Unit: Mouse functional Genetics
Director: PANTHIER Jean-Jacques
The clinical outcome of infectious diseases in humans and domestic animals is determined by complex interactions between the pathogen and the host genomes, under the influence of environmental and stochastic factors. The discovery of mechanisms of host defence that are crucial to effective and protective responses to infections is a major medical challenge. We develop research programmes with the aim of understanding the mechanisms of susceptibility or resistance to viral and bacterial infections taking advantage of the mouse as model animal.
The laboratory focuses its scientific activity on three main topics:
Development of interspecific recombinant congenic (IRCS) or consomic (ICS) strains
[Gaëtan Burgio, Xavier Montagutelli, Marek Szatanik (collaboration with Daniel Vaiman (INSERM)]
We developed a set of 55 Interspecific Recombinant Congenic strains (IRCS) derived from Mus musculus domesticus C57BL/6 and Mus spretus SEG parents. Each IRCS contains from 1 to 4% of DNA from the SEG parent on the background of DNA from the C57BL/6 parent and altogether 40% of the Mus spretus genome have been transferred in independent IRCS. These 55 IRCS have proved extremely useful to analyse quantitative traits. Several quantitative traits are currently studied using these tools.
The host genetic determinism of susceptibility to Yersinia pestis infection
[Charlne Blanchet, Jean Jaubert, Xavier Montagutelli, Jean-Jacques Panthier, Marek Szatanik (collaboration with Elisabeth Carniel (IP), Jean-Marc Cavaillon (IP), Michel Huerre (IP), Genevive Milon (IP)]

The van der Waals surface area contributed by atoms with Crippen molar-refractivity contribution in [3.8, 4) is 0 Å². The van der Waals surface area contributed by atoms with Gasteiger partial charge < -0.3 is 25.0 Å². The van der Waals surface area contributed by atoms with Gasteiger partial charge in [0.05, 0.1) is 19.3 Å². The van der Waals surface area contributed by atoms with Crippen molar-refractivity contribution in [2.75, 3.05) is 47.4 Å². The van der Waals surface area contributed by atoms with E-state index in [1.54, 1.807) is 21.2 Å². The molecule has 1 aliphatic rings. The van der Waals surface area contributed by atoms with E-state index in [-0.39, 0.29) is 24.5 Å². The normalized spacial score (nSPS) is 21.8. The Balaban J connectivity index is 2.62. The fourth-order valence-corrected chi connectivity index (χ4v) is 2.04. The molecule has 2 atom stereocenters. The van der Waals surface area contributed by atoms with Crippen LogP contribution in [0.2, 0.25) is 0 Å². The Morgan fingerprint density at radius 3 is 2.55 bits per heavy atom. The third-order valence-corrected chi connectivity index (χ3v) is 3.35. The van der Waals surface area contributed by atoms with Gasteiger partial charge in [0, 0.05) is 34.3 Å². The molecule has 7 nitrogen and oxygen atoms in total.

The plague has left an indelible mark in the human mind, although it is mainly a disease of rodents, which is transmitted by fleabites. We have found that the clinical outcome of infection with Y. pestis, the etiologic agent of the plague, differs widely with the genotype of the inoculated mice, demonstrating the existence of genetic determinants for mouse susceptibility to plague. We are using genetic approaches to identify critical region(s) and candidate genes responsible for the resistance and susceptibility to Yersinia pestis infection.
The host genetic determinism of susceptibility to arbovirus infection
[Xavier Montagutelli, Jean-Jacques Panthier, Dominique Simon (collaboration with Michle Bouloy (IP), Yann Herault (Orlans), Philippe Desprs (IP),]
West Nile (WN) virus was first isolated in 1937 from the blood of a patient in Uganda with mild febrile illness. Birds are the natural reservoir (amplifying) hosts, and WN virus is maintained in nature in a mosquito-bird-mosquito transmission cycle primarily involving Culex sp mosquitoes. Recent epidemics have been reported and the strain associated with the latter outbreaks is characterized by a high avian death rate and an increased neurovirulence. The variable outcome to WN virus infection in mice and humans suggests that host genetic factors may explain the differing degrees of severity observed following exposure. In support of this hypothesis, we have identified the Oas1b gene encoding 1b isoform of the 2'-5' oligoadenylate synthase as a candidate gene underlying the susceptibility of classical inbred strains of mice to WN virus. To establish that Oas1b gene is able to confer to susceptible mice the resistance to WN virus and to analyze the function of individual Oas genes, we are preparing mice with various alleles at the Oas1b locus. It is well established that resistance to WN infection is mediated by other pathways. Hence we are currently searching additional resistance genes for WN virus infection. Susceptibility of mice to Rift Valley fever virus is also being considered.
Keywords: experimental infection, innate response, arbovirus, Yersinia pestis, resistance/susceptibility